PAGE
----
A life-threatening hack

It could happen, two hackers say. The pair hacked into a Jeep Cherokee SUV and controlled the vehicle’s speed, brakes, transmission and more from the internet. The claims published in Wired magazine prompted Fiat Chrysler to recall about 1.4 million vehicles that apparently contain the same vulnerability the hackers exploited.

The incident raises the real possibility that other automakers have also neglected to make their vehicles’ computer systems safe. Hackers could seize control of vehicles, do internal damage to vehicles that is undetectable to laypeople, or the vehicles could be affected by computer viruses.

All the possibilities could result in damage to things much more valuable than cars, SUVs and trucks: human beings.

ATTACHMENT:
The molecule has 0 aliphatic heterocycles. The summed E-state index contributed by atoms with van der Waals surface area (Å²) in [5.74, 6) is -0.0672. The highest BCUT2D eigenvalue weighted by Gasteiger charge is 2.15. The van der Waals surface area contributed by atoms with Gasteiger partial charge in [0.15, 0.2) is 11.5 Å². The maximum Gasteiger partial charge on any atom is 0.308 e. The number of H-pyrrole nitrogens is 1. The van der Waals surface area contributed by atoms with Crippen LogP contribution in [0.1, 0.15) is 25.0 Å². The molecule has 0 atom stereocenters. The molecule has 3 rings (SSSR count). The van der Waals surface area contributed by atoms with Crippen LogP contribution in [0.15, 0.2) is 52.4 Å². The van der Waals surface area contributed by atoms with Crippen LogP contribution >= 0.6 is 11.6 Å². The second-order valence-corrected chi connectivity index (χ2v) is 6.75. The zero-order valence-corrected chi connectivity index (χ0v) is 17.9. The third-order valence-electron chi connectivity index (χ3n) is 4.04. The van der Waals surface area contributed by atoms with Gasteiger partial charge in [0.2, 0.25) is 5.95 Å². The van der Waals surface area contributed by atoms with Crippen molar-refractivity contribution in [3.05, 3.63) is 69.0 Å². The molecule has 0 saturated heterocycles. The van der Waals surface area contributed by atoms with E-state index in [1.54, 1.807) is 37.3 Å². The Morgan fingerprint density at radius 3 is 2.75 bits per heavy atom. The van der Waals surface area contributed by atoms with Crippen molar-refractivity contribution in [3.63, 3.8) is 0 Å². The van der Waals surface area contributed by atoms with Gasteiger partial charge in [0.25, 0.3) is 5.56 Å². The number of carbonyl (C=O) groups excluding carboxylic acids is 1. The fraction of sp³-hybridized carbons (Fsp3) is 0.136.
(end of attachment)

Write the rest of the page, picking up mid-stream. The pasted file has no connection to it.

The Jeep hackers got into the vehicle’s computer system by way of an electronic opening in the radio, the Boston Globe reported. The carmaker said it sealed a loophole in its internal cellphone network to prevent more hacks.

For those injured in defective automobiles, the road to recovery can be long and filled with surgeries, long sessions of physical therapy and extended periods away from work. The pain of the injuries, coupled with loss of income and astronomical medical expenses can be devastating.

A conversation with a Pittsburgh attorney experienced in negotiating with insurers and manufacturers can be the beginning of holding those responsible for your damages fully accountable.